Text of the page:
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Germany's capital and financial capital have both hit the level defined by the government as risky — 50 new cases per 100,000 residents over a seven-day period. It could lead to travel restrictions at home and abroad.
Berlin mayor Michael Müller hinted at stricter anti-pandemic measures after health experts declared the city had breached a key coronavirus limit. According to Berlin lawmakers, the city has seen nearly 53 new coronavirus cases per 100,000 residents in the previous seven days. In Germany, an area with over 50 new coronavirus infections per 100,000 people in a week is officially considered risky, and breaching this threshold is likely to prompt new restrictions and travel limitations.
"We want to avoid a lockdown, like the one we had, at any cost," Müller said.
Chancellor Angela Merkel also warned that a new lockdown would have a serious effect on the population.
"I don't want to have a repeat of what happened in the spring," she told a business conference, referring to the strict measures imposed in the early stages of the pandemic.
Frankfurt, the country's financial center, also crossed the 50 cases per 100,000 inhabitants threshold over the last seven days. The city had already declared new anti-infection measures, including a ban on alcohol consumption in public places and tighter mask rules. Bars and restaurants have been ordered to stay closed between 11 p.m. and 6 a.m.. The city authorities limited the size of parties to 25 attendees in public or rented spaces, and urged private citizens to limit their gatherings to 10 people or fewer.
Merkel is set to discuss the infection spike with the mayors of the 11 biggest German cities — including Berlin, Frankfurt, Munich, Cologne, Hamburg, and Bremen — on Friday.
Germany's Health Minister Jens Spahn slammed some citizens' "ignorant approach on the pandemic."
"I'm very concerned about this,'' Spahn said at a Berlin press conference after the latest numbers were published.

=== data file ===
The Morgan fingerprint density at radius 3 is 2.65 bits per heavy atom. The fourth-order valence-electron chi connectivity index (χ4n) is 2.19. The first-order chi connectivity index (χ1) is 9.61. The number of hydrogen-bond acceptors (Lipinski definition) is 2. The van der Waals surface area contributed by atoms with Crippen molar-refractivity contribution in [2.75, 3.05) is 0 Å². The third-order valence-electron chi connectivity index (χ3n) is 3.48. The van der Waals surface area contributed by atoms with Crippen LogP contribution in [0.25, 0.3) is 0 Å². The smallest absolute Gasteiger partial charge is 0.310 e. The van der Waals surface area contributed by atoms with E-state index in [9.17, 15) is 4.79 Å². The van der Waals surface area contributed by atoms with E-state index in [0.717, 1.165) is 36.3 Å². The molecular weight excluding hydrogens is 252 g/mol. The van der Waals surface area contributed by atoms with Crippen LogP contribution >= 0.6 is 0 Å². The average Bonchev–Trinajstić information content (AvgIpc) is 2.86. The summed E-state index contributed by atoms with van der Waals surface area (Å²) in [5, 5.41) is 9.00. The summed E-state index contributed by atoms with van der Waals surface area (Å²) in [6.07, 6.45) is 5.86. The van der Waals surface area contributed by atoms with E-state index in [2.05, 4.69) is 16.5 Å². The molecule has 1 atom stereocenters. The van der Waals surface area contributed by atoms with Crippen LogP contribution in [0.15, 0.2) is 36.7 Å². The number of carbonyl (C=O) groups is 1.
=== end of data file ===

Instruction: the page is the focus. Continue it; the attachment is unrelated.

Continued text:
Spahn urged Germans to maintain distance and obey hygiene measures in order to avoid reaching the point "where we lose control."
The minister also hailed Berlin authorities for acting even before the critical update on the city-wide infection rates. Berlin has been tightening restrictions on the city's nightlife and social gatherings after various districts within the city had long surpassed the government's warning level.
The Thursday estimate, however, applies to the entire German capital, which is also one of the country's 16 federal states.
According to Frankfurter Allgemeine Zeitung, the majority of Germany's states are willing to impose a ban on providing accommodation to people coming from risky areas. However, people from these areas would likely not be banned from entering the less affected states.
Separately, the head of Germany's official Robert Koch Institute, Lothar Wieler, warned that the caseload rising "in almost all regions" of the country.
"We don't know how the situation in Germany will develop in the next few weeks," he added. "It is possible to have the virus spread uncontrollably."
Germany has been relatively successful in managing the pandemic to date, but the recent flare-up has reawakened fears of a second wave of infections. It also coincides with rapidly accelerating numbers in several European countries including the UK, Italy, the Netherlands and Belgium.
dj/msh (dpa, Reuters)